Square-planar platinum complexes were used as model compounds to illustrate stereoisomerism and the trans effect in inorganic chemistry. In an additional part of the question, students were asked to determine rate constants for substitution reactions of square planar complexes. A model study of the functionalization of gold nanoparticles with platinum(IV) complexes for the development of chemotherapy agents was implemented to assess relative masses of the two metals in a given sample. Another inorganic question focused on determining the concentration of thiomolybdate ionic species in a mixture. Here, students had to manipulate data obtained by absorption spectroscopy and implement the systematic treatment of equilibrium. Fundamental knowledge of boron chemistry was tested through structure determination and thermochemistry, which led to the estimation of the dissociation enthalpy of the B-B single bond.

One organic chemistry question considered ways that the molecular structure of DNA may be modified, both naturally and in ways devised by humankind. Students were asked to decide which of the pyrimidine bases (cytosine or thymine) is more nucleophilic towards the alkylation of a single DNA strand. They subsequently had to draw resonance structures of the chosen base and products of its methylation by S-adenosyl methionine.

The next part of this question asked for the identification of intermediates in an asymmetric total synthesis of duocarmycin, a natural product with potent anti-tumour properties. A second task concerned the total synthesis of Varenicline, an oral remedy for smoking addiction. Students were required to draw eight intermediates along a synthetic pathway, with proton NMR data included to aid the identification of stable compounds.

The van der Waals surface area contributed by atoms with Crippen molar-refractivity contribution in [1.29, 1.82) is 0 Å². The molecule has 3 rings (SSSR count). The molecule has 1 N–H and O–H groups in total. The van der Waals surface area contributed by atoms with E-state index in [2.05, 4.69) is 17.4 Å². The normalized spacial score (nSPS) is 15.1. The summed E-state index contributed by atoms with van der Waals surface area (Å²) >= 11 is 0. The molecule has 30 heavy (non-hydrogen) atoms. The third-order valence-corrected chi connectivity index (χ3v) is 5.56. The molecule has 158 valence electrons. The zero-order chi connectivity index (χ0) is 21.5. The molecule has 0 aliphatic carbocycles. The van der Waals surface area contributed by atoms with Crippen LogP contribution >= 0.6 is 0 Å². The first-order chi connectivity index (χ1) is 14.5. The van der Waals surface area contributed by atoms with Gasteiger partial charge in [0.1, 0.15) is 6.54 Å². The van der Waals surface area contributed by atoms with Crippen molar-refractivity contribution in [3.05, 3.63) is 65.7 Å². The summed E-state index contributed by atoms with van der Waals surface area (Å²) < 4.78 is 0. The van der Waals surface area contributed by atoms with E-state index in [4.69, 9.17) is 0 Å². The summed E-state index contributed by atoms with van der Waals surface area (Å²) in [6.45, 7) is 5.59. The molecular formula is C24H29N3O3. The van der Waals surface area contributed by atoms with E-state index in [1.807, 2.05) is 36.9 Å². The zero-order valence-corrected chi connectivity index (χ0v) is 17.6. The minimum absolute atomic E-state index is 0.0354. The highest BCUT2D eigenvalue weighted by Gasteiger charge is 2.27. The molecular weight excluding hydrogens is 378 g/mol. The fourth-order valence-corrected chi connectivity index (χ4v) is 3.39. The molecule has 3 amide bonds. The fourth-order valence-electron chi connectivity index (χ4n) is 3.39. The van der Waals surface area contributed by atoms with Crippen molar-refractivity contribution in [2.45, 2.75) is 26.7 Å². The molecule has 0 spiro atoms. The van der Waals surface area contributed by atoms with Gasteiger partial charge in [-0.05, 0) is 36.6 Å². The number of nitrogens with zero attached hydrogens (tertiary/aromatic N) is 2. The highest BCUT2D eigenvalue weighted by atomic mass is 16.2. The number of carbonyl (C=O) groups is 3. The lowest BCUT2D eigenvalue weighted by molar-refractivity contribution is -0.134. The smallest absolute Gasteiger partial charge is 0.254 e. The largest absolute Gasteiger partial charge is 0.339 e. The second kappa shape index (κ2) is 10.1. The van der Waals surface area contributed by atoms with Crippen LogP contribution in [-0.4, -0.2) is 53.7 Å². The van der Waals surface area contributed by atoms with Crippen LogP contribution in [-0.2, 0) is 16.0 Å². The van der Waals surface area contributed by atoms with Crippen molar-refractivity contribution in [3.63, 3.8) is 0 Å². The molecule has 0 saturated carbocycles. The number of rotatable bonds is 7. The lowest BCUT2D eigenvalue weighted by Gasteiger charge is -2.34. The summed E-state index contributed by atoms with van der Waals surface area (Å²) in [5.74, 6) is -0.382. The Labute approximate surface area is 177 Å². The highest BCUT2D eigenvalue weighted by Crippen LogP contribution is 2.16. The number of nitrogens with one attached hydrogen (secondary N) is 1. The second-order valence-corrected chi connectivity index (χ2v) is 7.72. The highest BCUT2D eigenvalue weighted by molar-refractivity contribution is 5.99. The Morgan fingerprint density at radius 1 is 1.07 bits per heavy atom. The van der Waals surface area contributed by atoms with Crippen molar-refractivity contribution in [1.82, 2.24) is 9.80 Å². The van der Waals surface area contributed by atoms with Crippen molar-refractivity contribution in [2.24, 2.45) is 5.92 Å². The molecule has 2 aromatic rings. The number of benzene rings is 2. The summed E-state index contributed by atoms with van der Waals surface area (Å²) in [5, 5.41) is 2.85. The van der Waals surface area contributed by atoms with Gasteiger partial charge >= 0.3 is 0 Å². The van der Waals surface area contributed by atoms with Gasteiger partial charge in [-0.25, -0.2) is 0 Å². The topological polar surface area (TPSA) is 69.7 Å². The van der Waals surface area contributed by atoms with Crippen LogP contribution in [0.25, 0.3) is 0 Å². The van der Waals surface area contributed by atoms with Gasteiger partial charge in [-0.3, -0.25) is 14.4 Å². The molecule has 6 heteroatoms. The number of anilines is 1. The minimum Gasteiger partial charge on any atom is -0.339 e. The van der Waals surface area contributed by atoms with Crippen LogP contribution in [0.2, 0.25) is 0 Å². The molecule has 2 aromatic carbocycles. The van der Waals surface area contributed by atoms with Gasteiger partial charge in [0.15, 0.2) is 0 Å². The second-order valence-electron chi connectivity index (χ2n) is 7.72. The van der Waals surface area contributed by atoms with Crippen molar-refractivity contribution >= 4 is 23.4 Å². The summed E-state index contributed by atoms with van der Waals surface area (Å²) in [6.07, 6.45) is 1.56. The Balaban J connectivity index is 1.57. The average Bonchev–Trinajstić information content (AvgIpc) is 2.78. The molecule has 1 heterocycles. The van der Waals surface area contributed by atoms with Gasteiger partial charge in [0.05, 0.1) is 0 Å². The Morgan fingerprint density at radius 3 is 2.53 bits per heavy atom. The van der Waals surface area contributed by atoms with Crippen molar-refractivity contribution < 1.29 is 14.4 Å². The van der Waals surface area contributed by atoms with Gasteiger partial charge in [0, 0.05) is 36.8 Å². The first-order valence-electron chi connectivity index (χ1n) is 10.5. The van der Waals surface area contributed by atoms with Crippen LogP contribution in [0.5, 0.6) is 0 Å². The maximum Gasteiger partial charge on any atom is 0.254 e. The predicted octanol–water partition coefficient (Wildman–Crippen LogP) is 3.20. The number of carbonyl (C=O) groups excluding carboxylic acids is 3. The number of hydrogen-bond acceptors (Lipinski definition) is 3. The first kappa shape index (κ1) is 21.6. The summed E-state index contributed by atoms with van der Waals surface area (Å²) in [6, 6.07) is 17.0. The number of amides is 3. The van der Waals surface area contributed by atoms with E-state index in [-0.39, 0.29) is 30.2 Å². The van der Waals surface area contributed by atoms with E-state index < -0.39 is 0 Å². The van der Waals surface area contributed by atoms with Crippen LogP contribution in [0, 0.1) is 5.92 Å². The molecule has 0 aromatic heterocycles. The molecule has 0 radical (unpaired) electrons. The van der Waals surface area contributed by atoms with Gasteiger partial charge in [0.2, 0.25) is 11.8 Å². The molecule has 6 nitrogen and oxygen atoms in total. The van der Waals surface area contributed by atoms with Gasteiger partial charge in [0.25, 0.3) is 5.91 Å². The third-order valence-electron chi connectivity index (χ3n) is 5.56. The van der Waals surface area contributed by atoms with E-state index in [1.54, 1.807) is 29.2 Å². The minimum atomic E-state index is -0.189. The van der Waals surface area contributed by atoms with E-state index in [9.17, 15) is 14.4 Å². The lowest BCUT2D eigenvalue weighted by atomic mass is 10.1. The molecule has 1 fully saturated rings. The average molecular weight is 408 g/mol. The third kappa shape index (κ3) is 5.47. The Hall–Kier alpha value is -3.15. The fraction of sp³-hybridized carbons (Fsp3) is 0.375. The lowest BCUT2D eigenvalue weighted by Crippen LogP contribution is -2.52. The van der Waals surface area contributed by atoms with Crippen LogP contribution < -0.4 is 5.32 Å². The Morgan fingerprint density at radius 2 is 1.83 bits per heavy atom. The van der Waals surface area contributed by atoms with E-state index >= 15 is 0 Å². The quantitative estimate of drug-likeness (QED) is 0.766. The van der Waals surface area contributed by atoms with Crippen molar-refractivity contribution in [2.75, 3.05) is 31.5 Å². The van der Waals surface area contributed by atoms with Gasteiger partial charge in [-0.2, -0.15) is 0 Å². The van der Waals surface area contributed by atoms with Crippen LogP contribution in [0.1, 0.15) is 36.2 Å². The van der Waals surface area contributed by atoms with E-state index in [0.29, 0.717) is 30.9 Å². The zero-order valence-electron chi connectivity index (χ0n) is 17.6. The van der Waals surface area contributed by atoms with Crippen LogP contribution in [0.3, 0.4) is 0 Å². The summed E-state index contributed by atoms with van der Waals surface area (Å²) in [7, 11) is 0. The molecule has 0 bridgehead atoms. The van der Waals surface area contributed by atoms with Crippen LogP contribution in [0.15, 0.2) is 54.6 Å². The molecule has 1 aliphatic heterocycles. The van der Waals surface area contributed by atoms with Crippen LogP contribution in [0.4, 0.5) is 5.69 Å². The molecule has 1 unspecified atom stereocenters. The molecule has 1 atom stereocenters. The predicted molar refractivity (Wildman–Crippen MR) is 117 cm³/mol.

Finally, an example of a Diels-Alder reaction was provided to students. An artificial enzyme was designed to bind the two substrate molecules (diene and dienophile) and catalyze the reaction between them. The task was to draw potential regioisomers, diastereomers and enantiomers that could be formed in the uncatalyzed reaction. Finally, the active site of the enzyme was shown and students were asked to draw the structure of the enzyme-catalyzed reaction product.

Fun time!

Despite the strict and serious impression given from the difficulty of these examination questions, the 44th IChO kept students busy with a very active social program. This year, the students visited several of the world-class museums located in Washington DC as well as many other sites, including the NASA Goddard Space Flight Center, the Library of Congress, the Albert Einstein Memorial, and the Baltimore Aquarium to name but a few. Students also attended a Baltimore Orioles Major League Baseball game at Camden Yards and let out screams at the Kings Dominion amusement park. These social activities presented a great opportunity for the Canadian students to make friends from across the world who share the same passion whilst allowing them to relax during the most stressful week of their lives! The friendships they had formed were quite evident at the closing ceremony where every announced medal was met with joyous applause from all attendees. Their earned medals were as follows: Run Ze Cao: silver medal (placed 60th in the world); Leslie Ying: bronze medal (95th); Isabelle Yang: bronze medal (124th) and David Pechersky: bronze medal (177th). See winners on page 2 of this issue. Medals are awarded to the top 60% of participants.


For more information about the CCO program, please email Andy Dicks (the National Coordinator) at